recovery facility, mobile facility, in another building, or in a facility such
as a hotel or conference center, remote from the normal business facilities.
Plan - The ability to sustain critical business functions in response to a disaster
or interruption in supporting services by executing a contingency plan and associated
capabilities that guides the orderly and timely restoration of an organizations
Business Function - Vital business functions necessary for the continued success
of the organization. If a critical business function is non-operational, the organization
could suffer serious legal, financial, goodwill, or other serious losses or penalties.
Generally, critical business function(s) must operate continuously or sustain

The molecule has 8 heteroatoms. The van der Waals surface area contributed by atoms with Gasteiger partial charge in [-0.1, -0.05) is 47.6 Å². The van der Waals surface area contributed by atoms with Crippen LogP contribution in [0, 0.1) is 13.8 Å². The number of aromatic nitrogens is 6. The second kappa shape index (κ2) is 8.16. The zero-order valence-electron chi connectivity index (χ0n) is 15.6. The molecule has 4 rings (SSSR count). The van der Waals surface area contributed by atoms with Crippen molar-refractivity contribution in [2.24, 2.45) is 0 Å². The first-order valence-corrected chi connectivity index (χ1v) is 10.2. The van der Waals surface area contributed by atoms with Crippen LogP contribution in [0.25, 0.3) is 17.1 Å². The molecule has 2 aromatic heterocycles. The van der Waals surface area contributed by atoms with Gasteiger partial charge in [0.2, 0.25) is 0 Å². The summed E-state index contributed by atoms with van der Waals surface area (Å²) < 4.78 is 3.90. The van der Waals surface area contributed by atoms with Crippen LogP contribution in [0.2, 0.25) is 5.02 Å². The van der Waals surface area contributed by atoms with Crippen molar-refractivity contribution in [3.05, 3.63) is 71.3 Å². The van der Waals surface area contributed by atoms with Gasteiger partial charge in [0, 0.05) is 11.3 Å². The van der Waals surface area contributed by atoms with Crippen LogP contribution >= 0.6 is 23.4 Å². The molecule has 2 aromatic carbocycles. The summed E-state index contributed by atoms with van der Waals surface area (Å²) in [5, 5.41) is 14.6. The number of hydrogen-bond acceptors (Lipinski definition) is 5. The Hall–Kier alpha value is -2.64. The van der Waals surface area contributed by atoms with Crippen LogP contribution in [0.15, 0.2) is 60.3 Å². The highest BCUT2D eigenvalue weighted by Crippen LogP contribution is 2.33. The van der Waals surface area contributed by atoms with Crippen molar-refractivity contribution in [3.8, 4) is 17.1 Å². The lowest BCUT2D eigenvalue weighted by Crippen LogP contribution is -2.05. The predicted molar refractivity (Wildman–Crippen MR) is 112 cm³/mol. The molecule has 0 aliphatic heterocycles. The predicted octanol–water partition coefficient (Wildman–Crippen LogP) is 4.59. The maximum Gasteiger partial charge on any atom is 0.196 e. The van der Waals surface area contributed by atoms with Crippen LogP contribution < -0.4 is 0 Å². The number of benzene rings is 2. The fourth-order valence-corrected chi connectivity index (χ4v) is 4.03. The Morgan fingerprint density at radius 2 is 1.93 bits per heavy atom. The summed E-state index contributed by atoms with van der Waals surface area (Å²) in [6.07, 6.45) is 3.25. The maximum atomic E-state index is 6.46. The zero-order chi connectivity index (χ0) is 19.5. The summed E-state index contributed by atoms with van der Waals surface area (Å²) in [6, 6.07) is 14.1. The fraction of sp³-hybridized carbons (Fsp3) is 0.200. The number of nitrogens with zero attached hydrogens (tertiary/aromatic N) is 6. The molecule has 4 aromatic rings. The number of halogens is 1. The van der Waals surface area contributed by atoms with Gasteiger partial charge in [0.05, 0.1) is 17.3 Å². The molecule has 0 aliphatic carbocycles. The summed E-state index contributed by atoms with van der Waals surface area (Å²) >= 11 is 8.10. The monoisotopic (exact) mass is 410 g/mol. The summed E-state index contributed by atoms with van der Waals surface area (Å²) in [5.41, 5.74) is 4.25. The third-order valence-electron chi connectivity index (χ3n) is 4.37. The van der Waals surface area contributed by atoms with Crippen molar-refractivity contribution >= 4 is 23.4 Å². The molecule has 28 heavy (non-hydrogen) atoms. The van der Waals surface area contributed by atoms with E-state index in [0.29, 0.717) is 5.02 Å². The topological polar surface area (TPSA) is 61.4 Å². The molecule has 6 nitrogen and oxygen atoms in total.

only brief interruptions.
Integrity - Information and data that accurately reflects the status of a business
function at a given point of time, representing complete, synchronized information
that has passed all data validation and error checking routines. Data integrity
is critical in the post interruption environment when data is reconstructed from
- The ability to respond to an interruption in services by implementing a recovery
plan that ensures the orderly and timely restoration of an organizations
business capabilities and supporting resources.
- A test or drill in which actions in the contingency plan are performed or simulated
as though responding to an event. It is during the exercise that planners and
participants can evaluate whether the planned activities and tasks properly address
- A fully equipped computer facility. A hot site contains the stand-by computer
equipment, environmental systems, communications capabilities, and other equipment
necessary to fully support a using organization's immediate data processing requirements
in the event of an emergency or a disaster.
- Any measure taken to reduce or eliminate the exposure of assets or resources